EPA Delivers Lump of Coal to Appalachia

EPA Delivers Lump of Coal to Appalachia

December 20, 2009
Originally published in The Richmond Times Dispatch

If a tree falls in a forest, and no one is around to hear it, the
Environmental Protection Agency would still investigate. This corny
joke reflects a sad truth: President Barack Obama’s overbearing EPA is holding hostage thousands of coal-mining jobs in Appalachia in order to protect an insect that lives for a day.

The EPA
claims that trading jobs for bugs is part of its proper oversight role,
but the evidence suggests that politics are at play. Environmentalists
are a very important voting bloc for the Democratic Party, and they
earnestly believe that coal is evil, despite the fact that it generates
half of the country’s electricity. That’s why President Obama promised,
while campaigning for the Oval Office, to “bankrupt” the coal industry.
He has since unleashed the EPA to fulfill that promise.

The EPA’s war on coal targets every aspect of the industry. Earlier this month, for example, the EPA
issued an “endangerment” rulemaking that gives the White House almost
unlimited power to regulate demand for coal at power plants.

While
the “endangerment” finding won’t have an impact for at least a year,
the administration has had more immediate success regulating the supply
of coal from mining operations in the Appalachian states of Virginia,
Kentucky, and West Virginia—the source of 40 percent of the country’s
coal. In this region, miners already are losing jobs, thanks to the EPA’s misguided intervention.

It started in June, when the EPA
announced that it would use its veto powers under the Clean Water Act
to hold up the permitting process for surface coal mining in the steep
terrain of the Appalachian Mountains. This is the first time that the EPA has used these powers since the act was passed by Congress in 1970. Also, the EPA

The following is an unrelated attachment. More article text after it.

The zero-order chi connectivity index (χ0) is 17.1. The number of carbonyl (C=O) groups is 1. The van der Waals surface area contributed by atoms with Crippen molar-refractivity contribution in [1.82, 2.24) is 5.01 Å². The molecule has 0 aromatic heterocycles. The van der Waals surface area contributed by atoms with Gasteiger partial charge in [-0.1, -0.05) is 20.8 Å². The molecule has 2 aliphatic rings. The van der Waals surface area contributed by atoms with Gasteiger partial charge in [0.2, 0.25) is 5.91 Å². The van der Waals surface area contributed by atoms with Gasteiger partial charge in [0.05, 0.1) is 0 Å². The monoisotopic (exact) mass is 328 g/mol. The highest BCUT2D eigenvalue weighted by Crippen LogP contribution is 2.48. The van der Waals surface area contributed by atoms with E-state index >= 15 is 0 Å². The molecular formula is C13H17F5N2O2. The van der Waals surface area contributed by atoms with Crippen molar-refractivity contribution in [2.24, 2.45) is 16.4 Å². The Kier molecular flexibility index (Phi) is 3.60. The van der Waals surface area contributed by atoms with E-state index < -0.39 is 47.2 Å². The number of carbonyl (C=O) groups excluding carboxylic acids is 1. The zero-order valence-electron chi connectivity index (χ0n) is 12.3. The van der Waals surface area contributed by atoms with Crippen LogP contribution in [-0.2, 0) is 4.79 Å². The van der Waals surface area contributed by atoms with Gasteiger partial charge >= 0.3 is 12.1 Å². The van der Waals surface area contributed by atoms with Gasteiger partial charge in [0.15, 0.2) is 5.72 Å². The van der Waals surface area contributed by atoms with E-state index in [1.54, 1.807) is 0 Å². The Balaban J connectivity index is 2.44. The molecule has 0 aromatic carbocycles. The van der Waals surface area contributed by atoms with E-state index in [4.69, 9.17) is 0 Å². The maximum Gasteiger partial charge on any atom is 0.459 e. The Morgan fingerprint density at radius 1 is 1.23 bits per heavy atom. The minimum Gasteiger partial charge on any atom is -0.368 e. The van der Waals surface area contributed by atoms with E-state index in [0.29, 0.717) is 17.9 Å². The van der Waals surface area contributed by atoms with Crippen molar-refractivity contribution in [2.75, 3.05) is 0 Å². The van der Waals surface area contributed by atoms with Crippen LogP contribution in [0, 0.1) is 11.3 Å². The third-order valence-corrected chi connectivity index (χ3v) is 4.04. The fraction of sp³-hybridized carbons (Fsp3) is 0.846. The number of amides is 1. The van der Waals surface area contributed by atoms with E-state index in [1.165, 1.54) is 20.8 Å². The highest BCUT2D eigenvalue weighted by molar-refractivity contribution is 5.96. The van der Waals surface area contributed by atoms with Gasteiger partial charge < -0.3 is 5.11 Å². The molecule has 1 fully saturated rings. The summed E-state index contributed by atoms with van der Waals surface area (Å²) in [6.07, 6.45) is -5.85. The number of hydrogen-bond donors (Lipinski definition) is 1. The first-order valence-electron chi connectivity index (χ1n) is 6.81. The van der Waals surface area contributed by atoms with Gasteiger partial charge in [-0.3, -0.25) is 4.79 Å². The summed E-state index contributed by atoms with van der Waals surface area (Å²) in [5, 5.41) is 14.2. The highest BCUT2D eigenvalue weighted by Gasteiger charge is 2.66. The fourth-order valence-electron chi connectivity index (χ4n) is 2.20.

has waged a letter-writing campaign to state environmental officials
warning them that their standard for water quality is insufficiently
onerous for surface coal mining operations. Thus, the EPA has held up 79 permits.

These regulatory intrusions are unprecedented, so the EPA must have a good reason, right?

Wrong. In fact, the EPA is intervening on behalf of a bug.

Recent EPA
research suggests that discharge from “fills”—piles of dirt and rock
moved in the process of mining coal—hurts populations of mayflies, an
insect that typically lives for less than a day. Other research
suggests that populations of hardier insect species grow in the wake of
the mayfly’s decline, but this doesn’t deter the EPA.

During testimony before the Senate last summer, John Pomponio, an EPA official with jurisdiction over surface-coal-mining permitting in Appalachia, said that it is “critical that EPA re-invigorate its oversight role” in light of the mayfly study.

In practice, a “re-invigorated oversight role” means that President Obama’s EPA
has outlawed surface mining practices that had been acceptable for
decades. In this business environment—beholden to capricious and
arbitrary EPA rules—coal-mining companies can’t raise capital. After all, you can’t mine without a permit.

According
to Rep. Nick Rahall (D-W.Va.), chairman of the House Committee on
Natural Resources, “The future of coal is at stake.”

In the short term, people are losing their jobs.

There
are more than 60,000 coal miners in Appalachia. Just this month, Consol
Energy announced that it would lay off 500 workers at a West Virginia
mine idled by the EPA’s actions. As such, antipathy for the EPA
runs deep in coal country. Rallies this summer in West Virginia and
Kentucky drew scores of thousands of miners and their families.

In
the long term, electricity consumers are the big losers. Appalachian
coal provides inexpensive fuel for power plants along the Ohio River.
It’s the reason that Mid-Atlantic states have some of the cheapest
electricity rates in the country.

There’s a historical irony inherent in the EPA’s trading jobs for bugs.

From
the 18th century to the 20th century, heavy industry—such as coal
mining—was the primary metric of a nation’s economic development.
Industry was exalted. To be industrialized was to be civilized.

Times have changed.

In
today’s America, heavy industry is considered “dirty.” Instead of goods
and services, the United States manufactures environmental lawyers and
government regulators.

Raw capitalism is left to the
Chinese, who busily build a coal-fired electricity plant every week to
power the production of exports for the global market. By contrast,
environmental lawyers in the United States recently celebrated the
100th scuttling of a proposed coal plant.

Talk about misplaced priorities.